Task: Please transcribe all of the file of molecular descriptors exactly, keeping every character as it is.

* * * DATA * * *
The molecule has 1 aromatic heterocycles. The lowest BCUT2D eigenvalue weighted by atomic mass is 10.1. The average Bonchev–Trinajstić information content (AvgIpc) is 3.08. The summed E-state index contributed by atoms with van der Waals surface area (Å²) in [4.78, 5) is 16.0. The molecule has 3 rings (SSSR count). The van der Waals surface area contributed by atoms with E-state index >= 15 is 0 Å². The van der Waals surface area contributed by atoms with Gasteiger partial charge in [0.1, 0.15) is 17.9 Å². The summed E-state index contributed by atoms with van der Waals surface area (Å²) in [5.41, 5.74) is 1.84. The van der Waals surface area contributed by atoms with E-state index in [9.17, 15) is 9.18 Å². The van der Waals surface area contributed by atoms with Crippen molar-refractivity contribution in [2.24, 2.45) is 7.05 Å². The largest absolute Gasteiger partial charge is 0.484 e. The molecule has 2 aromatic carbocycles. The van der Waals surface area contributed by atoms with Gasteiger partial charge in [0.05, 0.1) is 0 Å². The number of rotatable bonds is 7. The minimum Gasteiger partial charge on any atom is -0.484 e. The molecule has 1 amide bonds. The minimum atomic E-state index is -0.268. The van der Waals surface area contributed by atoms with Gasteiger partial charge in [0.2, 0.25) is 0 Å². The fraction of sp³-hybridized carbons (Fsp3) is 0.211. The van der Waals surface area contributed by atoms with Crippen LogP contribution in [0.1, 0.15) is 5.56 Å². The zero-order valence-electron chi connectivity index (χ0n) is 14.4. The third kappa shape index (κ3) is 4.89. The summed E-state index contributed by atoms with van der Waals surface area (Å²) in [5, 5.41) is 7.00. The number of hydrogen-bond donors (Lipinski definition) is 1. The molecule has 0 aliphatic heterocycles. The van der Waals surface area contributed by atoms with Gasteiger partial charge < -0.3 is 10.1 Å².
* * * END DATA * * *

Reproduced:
The molecule has 1 aromatic heterocycles. The lowest BCUT2D eigenvalue weighted by atomic mass is 10.1. The average Bonchev–Trinajstić information content (AvgIpc) is 3.08. The summed E-state index contributed by atoms with van der Waals surface area (Å²) in [4.78, 5) is 16.0. The molecule has 3 rings (SSSR count). The van der Waals surface area contributed by atoms with E-state index >= 15 is 0 Å². The van der Waals surface area contributed by atoms with Gasteiger partial charge in [0.1, 0.15) is 17.9 Å². The summed E-state index contributed by atoms with van der Waals surface area (Å²) in [5.41, 5.74) is 1.84. The van der Waals surface area contributed by atoms with E-state index in [9.17, 15) is 9.18 Å². The van der Waals surface area contributed by atoms with Crippen molar-refractivity contribution in [2.24, 2.45) is 7.05 Å². The largest absolute Gasteiger partial charge is 0.484 e. The molecule has 2 aromatic carbocycles. The van der Waals surface area contributed by atoms with Gasteiger partial charge in [0.05, 0.1) is 0 Å². The number of rotatable bonds is 7. The minimum Gasteiger partial charge on any atom is -0.484 e. The molecule has 1 amide bonds. The minimum atomic E-state index is -0.268. The van der Waals surface area contributed by atoms with Gasteiger partial charge in [0.2, 0.25) is 0 Å². The fraction of sp³-hybridized carbons (Fsp3) is 0.211. The van der Waals surface area contributed by atoms with Crippen LogP contribution in [0.1, 0.15) is 5.56 Å². The zero-order valence-electron chi connectivity index (χ0n) is 14.4. The third kappa shape index (κ3) is 4.89. The summed E-state index contributed by atoms with van der Waals surface area (Å²) in [5, 5.41) is 7.00. The number of hydrogen-bond donors (Lipinski definition) is 1. The molecule has 0 aliphatic heterocycles. The van der Waals surface area contributed by atoms with Gasteiger partial charge < -0.3 is 10.1 Å².